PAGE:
Terrence Malick’s Knight of Cups borrows from the tarot, dividing itself into sections with names like “Judgement,” “Death,” and “The Hanged Man,” but in terms of what it all means, it’s hard to decide whether the film is a meditation on excess or just an exploration of a fine line between boredom and frustration.
Literally, the Knight of Cups tarot card refers to many things, not the least of which is “a person who has trouble discerning where the truth ends and lies begin.” Christian Bale plays Rick, a screenwriter searching for meaning in L.A., but whose hedonistic lifestyle seems to keep him from finding himself. He hardly speaks to the people around him, and he interacts with his surroundings like a detached observer instead of a power player. Cate Blanchett, Natalie Portman, Teresa Palmer, and Freida Pinto play some of the women that become more than just pretty objects to him, but it’s hard to tell how invested he is in any of them by the end of the film.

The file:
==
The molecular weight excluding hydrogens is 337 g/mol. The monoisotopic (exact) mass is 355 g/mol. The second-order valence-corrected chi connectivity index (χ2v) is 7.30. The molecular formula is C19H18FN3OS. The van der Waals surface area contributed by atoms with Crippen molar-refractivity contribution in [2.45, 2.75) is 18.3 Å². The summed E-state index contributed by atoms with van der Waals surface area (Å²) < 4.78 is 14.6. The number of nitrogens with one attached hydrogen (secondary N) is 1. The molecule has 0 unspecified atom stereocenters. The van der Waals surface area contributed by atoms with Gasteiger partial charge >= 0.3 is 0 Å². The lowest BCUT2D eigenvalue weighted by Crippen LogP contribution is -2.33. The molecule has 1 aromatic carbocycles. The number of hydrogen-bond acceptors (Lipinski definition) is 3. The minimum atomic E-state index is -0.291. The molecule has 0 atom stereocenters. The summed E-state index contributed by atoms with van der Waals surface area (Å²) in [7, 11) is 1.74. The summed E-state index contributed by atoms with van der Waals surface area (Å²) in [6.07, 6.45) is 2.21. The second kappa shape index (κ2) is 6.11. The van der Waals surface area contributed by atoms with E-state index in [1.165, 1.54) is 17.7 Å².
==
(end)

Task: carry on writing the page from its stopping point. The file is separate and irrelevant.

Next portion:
Everyone moves as though they’re suspended in a living collage or painted landscape, and the things they say are rarely said face-to-face, or are even happening in real time. Flashbacks are folded into pieces of voiceover and collide with various shots of urban and desert scenes, and the actors pop up in different moments of Rick’s life, out of order, without any real plot or sense of consequence. This is not a total criticism, though, because the end result is kind of a god-like perspective that allows you to absorb Malick’s imagery in a way that both lulls and stimulates your senses without having to think about it.
As a writer-director, Malick is known for pushing the envelope – especially in the last few years – towards introducing mainstream audiences to more art-based conceptual ideas. His films have become a study of visuals, and the intersection of Hollywood actors can make them feel more glamorous but less accessible, as though you’re watching a cleverly executed piece of advertising. Voiceover can wear a bit thin, especially when it tries to be profound, or when it’s delivered with a Shakespearean tone by Ben Kingsley or Brian Dennehy, who says, “As we get older, we think our lives will start to make sense. But you get to this age and you realize you’re just as lost as you ever were.”
In the constant flicker of fleeting moments, Knight of Cups, though beautiful, feels unfinished. An ending is offered, and the audience is obviously aware of it, but it’s like the actors leave you with the feeling like they’re waiting for something to happen, for something to play, instead of being lost in the vastness of Malick’s latest experiment.
Knight of Cups is now playing in theatres.